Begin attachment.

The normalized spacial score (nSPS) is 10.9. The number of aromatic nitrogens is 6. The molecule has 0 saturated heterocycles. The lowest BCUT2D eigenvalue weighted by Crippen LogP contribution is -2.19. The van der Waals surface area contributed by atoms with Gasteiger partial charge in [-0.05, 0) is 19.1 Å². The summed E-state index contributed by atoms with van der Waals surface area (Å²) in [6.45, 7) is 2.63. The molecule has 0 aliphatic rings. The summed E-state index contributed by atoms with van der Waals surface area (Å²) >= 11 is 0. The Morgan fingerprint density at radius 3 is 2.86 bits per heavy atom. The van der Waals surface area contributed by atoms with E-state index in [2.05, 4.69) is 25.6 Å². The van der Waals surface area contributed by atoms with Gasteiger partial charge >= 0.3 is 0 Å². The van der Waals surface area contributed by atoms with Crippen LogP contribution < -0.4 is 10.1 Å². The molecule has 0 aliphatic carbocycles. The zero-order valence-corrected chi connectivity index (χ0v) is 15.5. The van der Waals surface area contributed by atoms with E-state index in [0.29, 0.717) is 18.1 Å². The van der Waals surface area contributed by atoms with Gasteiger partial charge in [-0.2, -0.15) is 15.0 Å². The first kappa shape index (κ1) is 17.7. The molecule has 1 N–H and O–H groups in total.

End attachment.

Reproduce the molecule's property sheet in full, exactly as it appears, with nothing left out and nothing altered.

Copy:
The normalized spacial score (nSPS) is 10.9. The number of aromatic nitrogens is 6. The molecule has 0 saturated heterocycles. The lowest BCUT2D eigenvalue weighted by Crippen LogP contribution is -2.19. The van der Waals surface area contributed by atoms with Gasteiger partial charge in [-0.05, 0) is 19.1 Å². The summed E-state index contributed by atoms with van der Waals surface area (Å²) in [6.45, 7) is 2.63. The molecule has 0 aliphatic rings. The summed E-state index contributed by atoms with van der Waals surface area (Å²) >= 11 is 0. The Morgan fingerprint density at radius 3 is 2.86 bits per heavy atom. The van der Waals surface area contributed by atoms with E-state index in [2.05, 4.69) is 25.6 Å². The van der Waals surface area contributed by atoms with Gasteiger partial charge >= 0.3 is 0 Å². The van der Waals surface area contributed by atoms with Crippen LogP contribution < -0.4 is 10.1 Å². The molecule has 0 aliphatic carbocycles. The zero-order valence-corrected chi connectivity index (χ0v) is 15.5. The van der Waals surface area contributed by atoms with E-state index in [0.29, 0.717) is 18.1 Å². The van der Waals surface area contributed by atoms with Gasteiger partial charge in [-0.2, -0.15) is 15.0 Å². The first kappa shape index (κ1) is 17.7. The molecule has 1 N–H and O–H groups in total.